Making Of 'Haohmaru'
Victor Hugo Sousa uses ZBrush, 3ds Max, Photoshop and his brain to create his homage to Samurai Shodown game character, 'Haohmaru'
Haohmaru is a character from the game series Samurai Shodown and I created this version for the 3D Fan Art Facebook Challenge.
As Haohmaru is an iconic character, finding references was not that hard; the most difficult thing was to find the right style for him as I wanted to keep the anime look and yet still make a cinematic character.
Modeling the body
As with most of my projects, I started with a base-mesh – sometimes I use all the loops (although ZRemesher would be great for this still image), and sometimes I use a very simple one. In this case I had a short deadline because of the concept so I tried to get his shape and silhouette down as fast as I could, in order to send it to 3ds Max and model his accessories.
Modeling accessories – bandages
For the bandages I did the following: I extracted areas from the body where there would be bandages, and some meshes from the topology, and sent a single OBJ file to ZBrush where I used the Move Topological brush to place them the way I wanted.
Later I detailed them using Clay Build Up and Dam Standard brushes.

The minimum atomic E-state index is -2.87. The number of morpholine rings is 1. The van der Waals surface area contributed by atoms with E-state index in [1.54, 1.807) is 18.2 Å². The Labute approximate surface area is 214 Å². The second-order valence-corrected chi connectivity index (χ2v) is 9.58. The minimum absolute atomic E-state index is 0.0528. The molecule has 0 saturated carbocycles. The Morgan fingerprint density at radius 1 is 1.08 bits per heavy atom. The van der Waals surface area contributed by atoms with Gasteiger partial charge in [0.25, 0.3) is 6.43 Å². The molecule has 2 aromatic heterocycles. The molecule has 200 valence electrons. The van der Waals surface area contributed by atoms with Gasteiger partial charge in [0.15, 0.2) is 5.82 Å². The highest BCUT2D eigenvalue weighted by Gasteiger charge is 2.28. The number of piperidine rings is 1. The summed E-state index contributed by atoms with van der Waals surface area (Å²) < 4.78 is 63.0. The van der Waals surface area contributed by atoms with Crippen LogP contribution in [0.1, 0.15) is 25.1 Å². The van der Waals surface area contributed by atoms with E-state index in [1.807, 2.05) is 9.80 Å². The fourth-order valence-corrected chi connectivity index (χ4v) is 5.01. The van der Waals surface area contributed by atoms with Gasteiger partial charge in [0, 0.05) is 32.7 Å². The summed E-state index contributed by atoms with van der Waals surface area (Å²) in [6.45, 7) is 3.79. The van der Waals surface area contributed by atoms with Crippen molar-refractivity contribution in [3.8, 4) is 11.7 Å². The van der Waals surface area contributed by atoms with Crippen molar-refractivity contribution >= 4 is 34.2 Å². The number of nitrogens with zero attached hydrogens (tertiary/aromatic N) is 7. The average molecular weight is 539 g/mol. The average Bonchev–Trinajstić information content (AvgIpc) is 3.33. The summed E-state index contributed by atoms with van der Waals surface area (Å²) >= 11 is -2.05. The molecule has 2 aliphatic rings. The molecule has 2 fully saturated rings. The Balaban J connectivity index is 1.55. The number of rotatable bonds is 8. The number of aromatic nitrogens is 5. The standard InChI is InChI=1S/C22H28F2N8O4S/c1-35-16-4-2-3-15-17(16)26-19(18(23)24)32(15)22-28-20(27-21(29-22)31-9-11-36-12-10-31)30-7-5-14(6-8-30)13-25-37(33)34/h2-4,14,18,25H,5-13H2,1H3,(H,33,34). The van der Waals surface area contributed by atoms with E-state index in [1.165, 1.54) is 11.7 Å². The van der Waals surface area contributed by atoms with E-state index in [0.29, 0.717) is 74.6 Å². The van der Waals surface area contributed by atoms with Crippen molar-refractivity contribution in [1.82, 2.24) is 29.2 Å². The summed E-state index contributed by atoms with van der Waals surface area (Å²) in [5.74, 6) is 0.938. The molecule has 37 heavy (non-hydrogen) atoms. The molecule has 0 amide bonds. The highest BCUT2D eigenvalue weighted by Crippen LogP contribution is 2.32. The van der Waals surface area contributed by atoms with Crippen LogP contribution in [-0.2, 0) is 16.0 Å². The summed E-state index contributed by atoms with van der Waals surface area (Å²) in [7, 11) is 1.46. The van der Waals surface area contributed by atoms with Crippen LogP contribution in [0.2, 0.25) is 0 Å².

Modeling accessories - hair
The base mesh for the hair was done using the Loft technique from 3ds Max as you can see in the picture here. The rest of the accessories were modeled inside 3ds Max.
For the clothes I used Marvelous Designer 2 and divided it into 3 meshes; the upper kimono, lower kimono and his pants. I then exported them to ZBrush and used ZRemesher with default settings to get a nice topology.
All my textures were done in MARI, using photos and creating tileable textures as bases for the clothes, bandages and body. I also used some dirt maps as multiply to create the used/old appearance.
I unwrapped my entire model using UVLayout for seams (you can use any software you prefer) and then I imported it into ZBrush and used UVMaster with Using Existing Seams option enabled. This is the fastest way that I've found for unwrapping and with a better result.
Light and render passes
For the lighting I used a studio setup and placed the light using the realistic viewport in 3ds Max (very handy!) I used V-Ray with an HDR image for reflections. I also rendered Specular and Reflections from Render Elements and an Occlusion pass.
I always test which passes I will need for the final composition. In this case I rendered 3 passes – the Beauty pass, Occlusion pass (using V-Ray dirt) and Specular pass from Render Elements and rendered them in TIF 16-bits 300-dpi with a matte background with no Alpha contribution, so I could use it to make my masks.
In Photoshop, I blended all the passes, did some color corrections and got 2 images for the background.
I hope you guys like it and that this help you with your projects. Thanks so much for the support of my wife and friends and thanks a lot to 3dtotal, you guys have been very kind to me.